PSU issued bonds for capital work

PHOTO PROVIDEDThis conceptual rendering shows what the exterior of SUNY Plattsburgh's Macomb Hall is expected to look like after undergoing about $15 million in renovations. The project, for which the college has received $9 million in bonds from the state Dormitory Authority, includes the installation of an elevator and office space for the Educational Opportunity Program and Student Support Services. Work is expected to start this month. 

PLATTSBURGH — SUNY Plattsburgh is among the recipients of nearly $19 million in low-cost, tax-exempt bonds issued by the New York State Dormitory Authority.

About $9 million of those will support the initial stages of renovations to Macomb Hall, while about $10 million will be used toward future renovations to Wilson and Whiteface halls, as well as restoration projects at SUNY Canton and SUNY Potsdam, according to a media release from the Dormitory Authority.

"The bonds made available through DASNY are critical, helping us upgrade our facilities and offer our students the best possible on-campus living experience," SUNY Plattsburgh President John Ettling said in the release.

MACOMB HALL PROJECT

Macomb Hall will be closed this month for the start of the $15 million project, which will add kitchenettes on each floor of the 191-bed facility, along with energy-efficiency improvements, new sprinkler systems and bathroom upgrades.

“Prior to this project, bathrooms were renovated, but privacy was an issue," SUNY Plattsburgh Director of Housing and Residence Life Stephen Matthews said in a news release from the college. 

"Now, the new bathrooms in Macomb — and later in the other residence halls — will be individual units with showers, sinks and toilets.

"They also answer the mandate for unisex bathrooms.”

MORE LIKE HOME

During focus groups, Matthews noted, students raised the issue of privacy but also indicated they wished the halls to “feel more like home.

“They want the ability to cook, they want more modern amenities, the ability to see outside and open spaces,” he said. “These plans deliver.”

The project will also create office space on the ground floor of Macomb for the Educational Opportunity Program and Student Support Services, which are now housed in Angell College Center.

“Most of the folks in Student Support Services don’t even have their own offices now,” Matthews said. “This will be a vast improvement for serving those students who use both Student Support Services and EOP.”

10-YEAR CAPITAL PLAN

An elevator, surrounded by a bank of windows, will be installed on the outside wall of the dormitory, next to Saranac Hall, and security doors will separate the office space from the residential portion of the facility.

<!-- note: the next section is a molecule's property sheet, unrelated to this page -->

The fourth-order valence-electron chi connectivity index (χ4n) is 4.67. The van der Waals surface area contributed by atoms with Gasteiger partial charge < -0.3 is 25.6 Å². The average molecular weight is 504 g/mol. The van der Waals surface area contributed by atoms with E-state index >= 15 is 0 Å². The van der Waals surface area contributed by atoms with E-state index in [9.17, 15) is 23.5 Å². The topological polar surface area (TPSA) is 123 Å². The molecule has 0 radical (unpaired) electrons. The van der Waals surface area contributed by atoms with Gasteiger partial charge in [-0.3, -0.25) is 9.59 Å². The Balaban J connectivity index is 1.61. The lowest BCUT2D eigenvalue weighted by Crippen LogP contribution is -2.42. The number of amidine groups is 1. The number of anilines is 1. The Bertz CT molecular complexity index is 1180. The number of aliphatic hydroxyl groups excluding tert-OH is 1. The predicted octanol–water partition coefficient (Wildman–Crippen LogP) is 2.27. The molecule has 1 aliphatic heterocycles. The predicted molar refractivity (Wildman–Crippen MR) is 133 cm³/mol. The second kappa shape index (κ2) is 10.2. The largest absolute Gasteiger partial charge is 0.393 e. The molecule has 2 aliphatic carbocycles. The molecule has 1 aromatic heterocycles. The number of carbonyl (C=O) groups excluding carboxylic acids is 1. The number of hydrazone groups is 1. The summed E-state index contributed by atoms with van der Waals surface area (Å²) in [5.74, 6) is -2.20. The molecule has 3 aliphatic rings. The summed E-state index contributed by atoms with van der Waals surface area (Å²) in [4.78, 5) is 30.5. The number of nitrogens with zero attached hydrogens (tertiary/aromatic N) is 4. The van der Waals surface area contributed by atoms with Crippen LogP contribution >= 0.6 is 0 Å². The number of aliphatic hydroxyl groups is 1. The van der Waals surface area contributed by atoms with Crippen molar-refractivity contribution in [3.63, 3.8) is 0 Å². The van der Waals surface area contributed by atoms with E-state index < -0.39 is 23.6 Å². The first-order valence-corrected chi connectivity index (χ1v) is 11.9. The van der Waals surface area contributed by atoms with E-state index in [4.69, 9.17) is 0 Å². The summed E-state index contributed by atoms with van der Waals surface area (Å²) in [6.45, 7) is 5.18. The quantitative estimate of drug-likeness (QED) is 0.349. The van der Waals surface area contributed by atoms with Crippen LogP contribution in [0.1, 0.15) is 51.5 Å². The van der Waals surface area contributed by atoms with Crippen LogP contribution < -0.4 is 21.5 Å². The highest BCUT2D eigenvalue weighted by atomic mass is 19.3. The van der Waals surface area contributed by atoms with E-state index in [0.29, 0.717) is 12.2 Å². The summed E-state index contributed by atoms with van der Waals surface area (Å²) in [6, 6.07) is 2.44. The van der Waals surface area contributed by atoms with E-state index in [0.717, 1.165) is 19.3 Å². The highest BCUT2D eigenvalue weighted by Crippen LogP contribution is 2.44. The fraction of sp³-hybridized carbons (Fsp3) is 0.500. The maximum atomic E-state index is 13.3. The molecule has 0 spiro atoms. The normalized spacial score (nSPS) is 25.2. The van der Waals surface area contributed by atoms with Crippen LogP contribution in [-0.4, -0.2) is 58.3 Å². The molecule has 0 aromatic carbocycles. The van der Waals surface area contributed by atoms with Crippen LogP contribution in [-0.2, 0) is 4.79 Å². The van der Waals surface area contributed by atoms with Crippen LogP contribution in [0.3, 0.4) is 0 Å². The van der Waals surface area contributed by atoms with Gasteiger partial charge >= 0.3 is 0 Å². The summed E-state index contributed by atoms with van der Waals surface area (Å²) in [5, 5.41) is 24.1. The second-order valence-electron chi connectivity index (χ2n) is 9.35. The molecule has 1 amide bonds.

“That way, you can live in the building but not have access to EOP and SSS and visa versa,” Matthews said.

Because Macomb was constructed partially into the side of a hill, he explained, only one side of the building has windows on the ground floor. 

Space will be dug out on the other side of the facility, giving the office area the benefit of windows as well.

The dormitory is scheduled to reopen in August 2018.

"SUNY Plattsburgh has been aggressively renovating our housing, taking one residence hall offline each academic year for major upgrades," Ettling said.

"These projects focus on enhanced student experiences, energy efficiency and equipping buildings with the latest technology.

"Macomb will be the eighth residence hall renovated in our 10-year capital plan."

SELF-SUPPORTING

Previously upgraded were Macdonough, Hood, Harrington, deFredenburgh, Mason and Moffitt halls.

A small portion of the bonds will be used to finish paying for work at Wilson Hall, which is scheduled to reopen in August, according to Vice President for Student Affairs Bryan Hartman.

Additionally, the bonds will pay for some of the design phase of the Whiteface Hall project, which is now underway, he said in the college's release.

Whiteface Hall is expected to close temporarily in May 2018, Hartman noted, and Kent Hall, the following year.

“It is our goal to complete the buildings identified if we continue to believe we can afford it,” Hartman said.

"SUNY residence halls must operate without support from taxpayers or tuition,” Ettling added.

Revenue brought in by the campus's dormitories will be used to pay off the bonds.

The college will assess whether to renovate its remaining dormitories, Banks and Adirondack halls, once work on the others is complete, Hartman said.

Email Ashleigh Livingston:

alivingston@pressrepublican.com

Twitter: @AshJLivingston 

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Ashleigh Livingston reports education and health news. She is a graduate of SUNY Plattsburgh, where she also serves as an adjunct lecturer.

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